Art Radar Asia

Contemporary art trends and news from Asia and beyond

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Archive for the ‘Recession’ Category

Dinesh Vazirani CEO Saffronart speaks about 2010 market outlook for Indian art – Arttactic podcast

Posted by artradar on March 28, 2010


INDIAN CONTEMPORARY ART MARKET OUTLOOK

CEO of on-line Indian auction house Saffronart explains that the collector base for Indian art is changing

Dinesh Vazirani is the CEO and Co-Founder of Saffronart, the world’s largest online auction house for fine art and jewelry. In the Podcast interview with ArtTactic, he reviewed the performance of the Indian art market in 2009. He also shared his observations on the changes in the Indian art market in the recent year. Moreover, he shared part of his formula of success in running an online auction platform of such scale.

How was the performance of the Indian Art Market in 2009? To what extent has the Indian Art Market recovered from the financial crisis in 2009?

A lot of changes happened in the post financial crisis period. The initial six months was a difficult time for the art market. The base of the investors and collectors changed quite dramatically. Investors and speculators that are active in the post financial crisis disappeared from the market. There are real collectors looking for good value and premium quality. In the later part of the year with the Indian economy getting better, confidence and perception changed. We saw some of the collector base come by and want to buy the best of the best.

 In the early part of the year, prices of modern art retreated by around 30-50% and contemporary art by 50-80%. Modern art prices recovered by 15-30% later in the year and contemporary art came back by 10-15%. In 2009, the Indian market underwent a transitional change. The players changed. Some galleries and auction houses shut down and some opened.

How is the heavy presence of speculators a threat to the sustainability of the Indian Art Market?

Speculators come into the market and drive up the prices. In 2005 to 2008, prices rose dramatically which brought in a whole slew of speculators, investors, private dealers, collectors and funds. In 2009, after the financial crisis, these players disappeared but they will come back if the value is right. However, it is not expected that they would be jumping into the market as fast as in 2005. This downturn in Indian Art is the first ever downturn in the history of Indian art. Most people have not gone through a downturn to understand the implications of it.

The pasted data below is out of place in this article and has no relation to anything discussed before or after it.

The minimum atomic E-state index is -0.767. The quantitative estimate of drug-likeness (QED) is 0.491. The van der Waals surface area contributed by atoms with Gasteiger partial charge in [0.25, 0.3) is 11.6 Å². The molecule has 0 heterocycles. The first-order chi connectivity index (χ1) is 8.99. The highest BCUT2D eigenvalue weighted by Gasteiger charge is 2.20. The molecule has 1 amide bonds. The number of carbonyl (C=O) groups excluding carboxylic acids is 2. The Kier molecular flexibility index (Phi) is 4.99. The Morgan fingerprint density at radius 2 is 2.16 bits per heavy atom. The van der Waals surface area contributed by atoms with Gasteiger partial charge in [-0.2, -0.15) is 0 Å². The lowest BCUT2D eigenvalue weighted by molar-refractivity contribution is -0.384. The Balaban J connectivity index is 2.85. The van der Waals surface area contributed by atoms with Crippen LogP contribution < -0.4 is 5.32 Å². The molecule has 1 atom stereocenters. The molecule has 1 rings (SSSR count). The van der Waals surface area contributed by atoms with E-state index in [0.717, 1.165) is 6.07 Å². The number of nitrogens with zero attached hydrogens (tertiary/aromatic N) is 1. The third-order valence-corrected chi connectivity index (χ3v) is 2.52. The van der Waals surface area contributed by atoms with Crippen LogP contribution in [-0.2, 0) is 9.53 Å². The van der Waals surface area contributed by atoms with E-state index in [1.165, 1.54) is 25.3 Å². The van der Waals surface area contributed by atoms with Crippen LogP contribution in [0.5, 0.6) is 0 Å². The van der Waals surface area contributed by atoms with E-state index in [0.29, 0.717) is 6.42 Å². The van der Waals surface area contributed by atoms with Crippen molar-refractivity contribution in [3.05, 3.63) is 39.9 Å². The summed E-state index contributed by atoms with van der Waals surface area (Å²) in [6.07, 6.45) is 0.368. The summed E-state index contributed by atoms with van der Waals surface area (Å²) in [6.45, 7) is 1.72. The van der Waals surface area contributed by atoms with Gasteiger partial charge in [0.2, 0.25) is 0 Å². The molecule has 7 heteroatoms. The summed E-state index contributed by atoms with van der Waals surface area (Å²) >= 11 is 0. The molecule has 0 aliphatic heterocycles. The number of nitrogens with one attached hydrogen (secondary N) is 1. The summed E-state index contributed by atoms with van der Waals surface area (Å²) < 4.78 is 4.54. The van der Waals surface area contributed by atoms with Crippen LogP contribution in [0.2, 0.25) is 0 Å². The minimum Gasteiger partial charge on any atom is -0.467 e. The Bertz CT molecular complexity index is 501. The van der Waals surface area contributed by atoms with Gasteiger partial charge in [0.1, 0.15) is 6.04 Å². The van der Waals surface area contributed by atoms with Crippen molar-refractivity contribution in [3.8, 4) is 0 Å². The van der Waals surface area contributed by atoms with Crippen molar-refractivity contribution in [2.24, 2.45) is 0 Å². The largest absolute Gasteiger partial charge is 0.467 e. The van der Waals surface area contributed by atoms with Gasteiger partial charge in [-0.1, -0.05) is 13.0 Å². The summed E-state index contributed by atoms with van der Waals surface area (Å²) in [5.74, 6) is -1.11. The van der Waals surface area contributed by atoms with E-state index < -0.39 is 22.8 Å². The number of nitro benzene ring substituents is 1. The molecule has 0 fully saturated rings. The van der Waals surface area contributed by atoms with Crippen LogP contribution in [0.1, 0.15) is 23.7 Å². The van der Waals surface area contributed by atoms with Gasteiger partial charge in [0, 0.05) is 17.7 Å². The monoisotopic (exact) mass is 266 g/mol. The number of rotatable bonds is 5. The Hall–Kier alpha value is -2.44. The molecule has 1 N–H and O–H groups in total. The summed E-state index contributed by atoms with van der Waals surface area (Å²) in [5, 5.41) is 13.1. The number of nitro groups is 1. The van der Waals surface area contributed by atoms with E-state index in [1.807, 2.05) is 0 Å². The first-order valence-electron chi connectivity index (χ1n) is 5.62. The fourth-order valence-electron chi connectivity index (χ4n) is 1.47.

What pattern has been developed in the collector base?

The previous collectors of Indian Art are large corporate houses and business houses in the India subcontinent. However, in the last five years, the collector based has moved from a business house concentrated end towards a broader collector base, which constitutes a lot of professionals, younger collectors from the finance field and young business people. Interestingly, some are from outside of India. In 2006, more non-Indians collected Indian contemporary art and wanted it as a cultural bridge.

What is your outlook for the Indian  art market in 2010?

Players will be coming back to purchase work  and a new base of buyers are expected too. There were people wanting to come in to buy during 2005 to 2008, but the price rose too sharply then, so they want to come in now and see if they can get premium values. 2010 will be dependent on two things. One is the perception and confidence of the Indian base customers and the other is the participation of non-Indian buyers in the post finance crisis period in the art market.

Why has Saffronart been so successful as an online auction house when no auction houses have found equal success in this format?

For the past 10 years, we have been building up the collector base, giving them the confidence and transparency and improving the technological platform. On the other side, we have been doing physical exhibitions and previews all around the world, including San Francisco, L.A., Mumbai, New Dehli, Hong Kong and London. To make people confident, we added the brick and mortar side. It is the “the click and the brick” that has made Saffronart so successful. Nearly every business is heading to the direction of going online.

Is the art market fundamentally changing because of the web?

Over time, there will be a strong shift towards online transactions. People will transact more online or even leaning more to mobile bidding platforms. These mobile bidding platforms have been enormously successful. 

 To listen to the original Podcast, please click here. Arttactic has a range of fascinating interviews with art market influencers and is worth a browse.

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Posted in Art and internet, Art Funds, Asia expands, Auctions, Business of art, Collector nationality, Corporate collectors, Ecommerce, Globalisation, Hong Kong, India, Indian, Individual, Interviews, London, Market transparency, Market watch, Mumbai, New Delhi, Recession, Website | Tagged: , , , , , , , , | Leave a Comment »